Ironically, given the Democratic Party’s current flirtation with socialism, these policies would expand the market further into family life. Childcare and education would become increasingly professional rather than family-based. In this scheme, a woman who professionally cares for other people’s children (and whose children are in turn cared for by other professionals) is valued more than a woman who simply raises and educates her children.
This focus on getting women into the workforce arises partly because of the divide between the professional-class feminists and the working-class women they claim to represent. The former glamorize working outside the home as an essential part of their identity, while the latter know that most work is, well, work, and that it is no more glamorous or satisfying than raising children (often less). Such people work to provide for their families; they do not want to sacrifice their families for their work.
Thus, contra the Brookings Institute writers, the women who voted against Biden may know exactly what they were doing: rejecting a vision of womanhood that is antithetical to the interests of their families.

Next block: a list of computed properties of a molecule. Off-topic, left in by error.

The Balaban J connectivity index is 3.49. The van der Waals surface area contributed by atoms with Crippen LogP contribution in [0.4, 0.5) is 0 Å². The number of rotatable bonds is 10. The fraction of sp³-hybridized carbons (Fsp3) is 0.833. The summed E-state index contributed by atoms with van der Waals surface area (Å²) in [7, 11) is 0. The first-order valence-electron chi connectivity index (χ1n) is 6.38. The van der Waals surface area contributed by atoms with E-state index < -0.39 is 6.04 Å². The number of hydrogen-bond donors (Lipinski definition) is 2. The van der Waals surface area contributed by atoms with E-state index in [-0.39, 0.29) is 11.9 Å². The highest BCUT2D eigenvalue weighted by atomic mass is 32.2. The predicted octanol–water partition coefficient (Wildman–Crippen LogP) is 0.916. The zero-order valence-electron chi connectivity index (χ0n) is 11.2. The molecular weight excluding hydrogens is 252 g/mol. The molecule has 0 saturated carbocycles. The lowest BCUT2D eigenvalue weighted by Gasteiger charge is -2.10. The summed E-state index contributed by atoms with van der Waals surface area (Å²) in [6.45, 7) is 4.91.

It’s a terrible idea to push as many women as possible into the workforce, and their children into government schools and daycares. It harms children and is not what most mothers want. Just as it ignores the biological reality of womanhood, so too does it ignore the unique role mothers have in their children’s lives.
Conservatives should not respond to this divide by promoting reactionary sex stereotypes and roles but by presenting an alternate vision. Too many conservatives, and conservative Christians in particular, have promoted strict roles for men and women that are based on the worldly norms of a couple of generations ago.